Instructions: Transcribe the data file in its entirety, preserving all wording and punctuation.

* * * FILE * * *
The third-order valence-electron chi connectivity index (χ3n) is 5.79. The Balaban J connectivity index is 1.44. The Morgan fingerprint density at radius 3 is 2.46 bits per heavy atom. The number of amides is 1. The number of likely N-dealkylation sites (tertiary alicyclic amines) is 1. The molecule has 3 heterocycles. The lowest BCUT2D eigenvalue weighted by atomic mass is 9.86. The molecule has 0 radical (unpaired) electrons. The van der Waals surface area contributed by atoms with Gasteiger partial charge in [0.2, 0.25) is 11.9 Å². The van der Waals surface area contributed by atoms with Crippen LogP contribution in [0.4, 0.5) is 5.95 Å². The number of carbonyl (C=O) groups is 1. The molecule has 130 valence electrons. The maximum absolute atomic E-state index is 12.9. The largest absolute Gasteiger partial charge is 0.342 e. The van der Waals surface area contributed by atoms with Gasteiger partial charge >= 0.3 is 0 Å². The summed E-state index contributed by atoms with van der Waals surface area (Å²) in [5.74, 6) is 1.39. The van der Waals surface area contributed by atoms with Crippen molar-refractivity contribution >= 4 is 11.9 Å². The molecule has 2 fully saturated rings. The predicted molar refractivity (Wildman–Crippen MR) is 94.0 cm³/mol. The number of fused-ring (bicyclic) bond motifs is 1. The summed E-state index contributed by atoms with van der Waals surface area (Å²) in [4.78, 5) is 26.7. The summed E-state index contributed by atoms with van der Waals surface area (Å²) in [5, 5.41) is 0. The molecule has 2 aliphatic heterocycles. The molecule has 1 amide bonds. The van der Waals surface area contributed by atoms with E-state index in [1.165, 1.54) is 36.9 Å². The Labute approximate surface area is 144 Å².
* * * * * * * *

The third-order valence-electron chi connectivity index (χ3n) is 5.79. The Balaban J connectivity index is 1.44. The Morgan fingerprint density at radius 3 is 2.46 bits per heavy atom. The number of amides is 1. The number of likely N-dealkylation sites (tertiary alicyclic amines) is 1. The molecule has 3 heterocycles. The lowest BCUT2D eigenvalue weighted by atomic mass is 9.86. The molecule has 0 radical (unpaired) electrons. The van der Waals surface area contributed by atoms with Gasteiger partial charge in [0.2, 0.25) is 11.9 Å². The van der Waals surface area contributed by atoms with Crippen LogP contribution in [0.4, 0.5) is 5.95 Å². The number of carbonyl (C=O) groups is 1. The molecule has 130 valence electrons. The maximum absolute atomic E-state index is 12.9. The largest absolute Gasteiger partial charge is 0.342 e. The van der Waals surface area contributed by atoms with Gasteiger partial charge >= 0.3 is 0 Å². The summed E-state index contributed by atoms with van der Waals surface area (Å²) in [5.74, 6) is 1.39. The van der Waals surface area contributed by atoms with Crippen molar-refractivity contribution >= 4 is 11.9 Å². The molecule has 2 fully saturated rings. The predicted molar refractivity (Wildman–Crippen MR) is 94.0 cm³/mol. The number of fused-ring (bicyclic) bond motifs is 1. The summed E-state index contributed by atoms with van der Waals surface area (Å²) in [4.78, 5) is 26.7. The summed E-state index contributed by atoms with van der Waals surface area (Å²) in [5, 5.41) is 0. The molecule has 2 aliphatic heterocycles. The molecule has 1 amide bonds. The van der Waals surface area contributed by atoms with E-state index in [1.165, 1.54) is 36.9 Å². The Labute approximate surface area is 144 Å².